Cork has a long and proud history which is reflected in its surviving local archives. We began acquiring archives from Cork city and county in 1971 and we now preserve one of Cork's largest and most important cultural heritage assets, and one of the largest and richest sets of local archives in Ireland, spanning over 400 years of history.
It is important to note that the CCCA does not create the archive collections held. Each archive collection or 'fonds' held here is a unique set of records generated by an organisation or person in the course of their activities, selected for preservation and deposited in the CCCA. Each collection must be preserved as a unit and each is given a unique reference number. A collection may consist of just 1 document, or thousands of documents. Several hundred thousand items are preserved here, residing in over 1,200 archives/fonds/collections. An item can be as small as, for example, a single letter or photograph, or it can be as large as a thick administrative file or a bound volume, containing hundreds of pages, or a large photographic album.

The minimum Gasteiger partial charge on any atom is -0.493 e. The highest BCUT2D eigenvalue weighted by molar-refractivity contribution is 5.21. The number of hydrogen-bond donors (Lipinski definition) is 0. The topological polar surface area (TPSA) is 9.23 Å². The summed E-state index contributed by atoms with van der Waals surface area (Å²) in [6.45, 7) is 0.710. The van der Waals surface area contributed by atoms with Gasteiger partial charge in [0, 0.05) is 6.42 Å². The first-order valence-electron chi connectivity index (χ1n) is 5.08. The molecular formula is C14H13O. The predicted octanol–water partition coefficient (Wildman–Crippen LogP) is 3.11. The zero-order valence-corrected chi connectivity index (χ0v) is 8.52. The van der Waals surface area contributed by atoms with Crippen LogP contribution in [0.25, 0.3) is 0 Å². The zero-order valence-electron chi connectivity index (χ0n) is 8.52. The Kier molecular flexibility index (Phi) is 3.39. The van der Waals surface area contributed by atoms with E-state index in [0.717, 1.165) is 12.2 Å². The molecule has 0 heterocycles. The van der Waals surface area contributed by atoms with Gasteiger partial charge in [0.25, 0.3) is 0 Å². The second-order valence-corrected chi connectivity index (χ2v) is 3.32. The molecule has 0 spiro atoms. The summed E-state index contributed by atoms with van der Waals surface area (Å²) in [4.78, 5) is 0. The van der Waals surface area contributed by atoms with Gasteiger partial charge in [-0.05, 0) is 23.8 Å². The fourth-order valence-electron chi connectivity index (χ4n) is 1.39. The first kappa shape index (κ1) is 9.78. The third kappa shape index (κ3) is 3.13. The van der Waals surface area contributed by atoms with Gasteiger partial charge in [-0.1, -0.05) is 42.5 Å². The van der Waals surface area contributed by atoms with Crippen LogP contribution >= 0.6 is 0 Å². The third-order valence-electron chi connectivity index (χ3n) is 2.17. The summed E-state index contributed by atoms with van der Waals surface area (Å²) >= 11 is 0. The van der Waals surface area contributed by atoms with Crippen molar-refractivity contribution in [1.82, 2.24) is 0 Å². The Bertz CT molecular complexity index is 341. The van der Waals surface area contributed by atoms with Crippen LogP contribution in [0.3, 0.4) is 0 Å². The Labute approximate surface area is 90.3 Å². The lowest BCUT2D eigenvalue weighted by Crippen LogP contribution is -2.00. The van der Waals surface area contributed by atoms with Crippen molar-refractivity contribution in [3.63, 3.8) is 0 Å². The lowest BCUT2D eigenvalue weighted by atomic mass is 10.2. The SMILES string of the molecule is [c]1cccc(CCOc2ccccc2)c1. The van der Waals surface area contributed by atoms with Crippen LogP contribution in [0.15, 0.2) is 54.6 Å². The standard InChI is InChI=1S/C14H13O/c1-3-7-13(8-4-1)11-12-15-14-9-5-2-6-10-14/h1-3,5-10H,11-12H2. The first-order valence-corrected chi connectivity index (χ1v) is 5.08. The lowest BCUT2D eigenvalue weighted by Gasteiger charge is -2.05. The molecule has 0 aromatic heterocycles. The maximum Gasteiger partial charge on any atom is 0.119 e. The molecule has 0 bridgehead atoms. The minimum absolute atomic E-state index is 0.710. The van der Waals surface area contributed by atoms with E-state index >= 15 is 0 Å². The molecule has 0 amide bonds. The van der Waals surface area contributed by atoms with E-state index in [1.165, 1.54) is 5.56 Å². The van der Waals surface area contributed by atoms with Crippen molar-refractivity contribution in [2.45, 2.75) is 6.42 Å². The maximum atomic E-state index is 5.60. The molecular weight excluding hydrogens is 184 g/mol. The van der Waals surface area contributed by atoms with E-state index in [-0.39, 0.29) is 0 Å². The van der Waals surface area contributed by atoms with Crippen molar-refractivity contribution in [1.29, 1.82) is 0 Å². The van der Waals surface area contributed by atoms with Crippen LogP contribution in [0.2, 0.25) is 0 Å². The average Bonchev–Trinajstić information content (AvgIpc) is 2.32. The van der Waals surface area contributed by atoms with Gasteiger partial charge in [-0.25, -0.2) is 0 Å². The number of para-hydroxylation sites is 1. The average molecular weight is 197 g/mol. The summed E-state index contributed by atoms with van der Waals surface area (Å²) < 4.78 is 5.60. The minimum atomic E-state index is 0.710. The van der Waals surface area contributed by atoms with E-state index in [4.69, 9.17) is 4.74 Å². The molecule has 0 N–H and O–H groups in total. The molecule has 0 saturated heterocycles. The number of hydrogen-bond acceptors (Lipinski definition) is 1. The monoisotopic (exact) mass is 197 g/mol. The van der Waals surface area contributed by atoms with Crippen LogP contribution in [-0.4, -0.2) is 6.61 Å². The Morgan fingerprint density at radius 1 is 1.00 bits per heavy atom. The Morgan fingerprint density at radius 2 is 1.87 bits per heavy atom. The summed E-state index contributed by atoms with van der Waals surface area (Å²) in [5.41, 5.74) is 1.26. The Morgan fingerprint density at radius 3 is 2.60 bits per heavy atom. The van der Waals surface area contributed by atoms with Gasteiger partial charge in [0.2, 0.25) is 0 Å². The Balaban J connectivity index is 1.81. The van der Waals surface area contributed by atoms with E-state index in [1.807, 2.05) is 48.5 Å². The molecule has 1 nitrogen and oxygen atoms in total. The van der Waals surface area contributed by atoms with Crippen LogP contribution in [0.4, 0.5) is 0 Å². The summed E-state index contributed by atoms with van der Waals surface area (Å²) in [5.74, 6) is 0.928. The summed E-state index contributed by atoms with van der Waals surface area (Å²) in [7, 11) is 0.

Over 800 of these collections are available for research, mainly in hard copy by appointment in our Research Room. Several hundred items, selected from various collections, are also available to view online in our Online Digital Collections. For full details of our collections see the Guide and search our online catalogue. Please note that over 200 of the entries in the online catalogue are at collection level only, with the lists of the items in these collections available separately in the research room or by email on request.
Our collections document a vast number of organisations, people, events, subjects, and time periods. Our holdings are particularly strong in the following areas:
Use our detailed finding aids to locate material of relevance to your research, including our online catalogue, guide and descriptive lists for each individual collection. Descriptive lists are available on request by email. Queries are welcome.
Our collections are mainly in hardcopy format and may be accessed by appointment in our Research Room. Also, several hundred records have been digitised and are available online.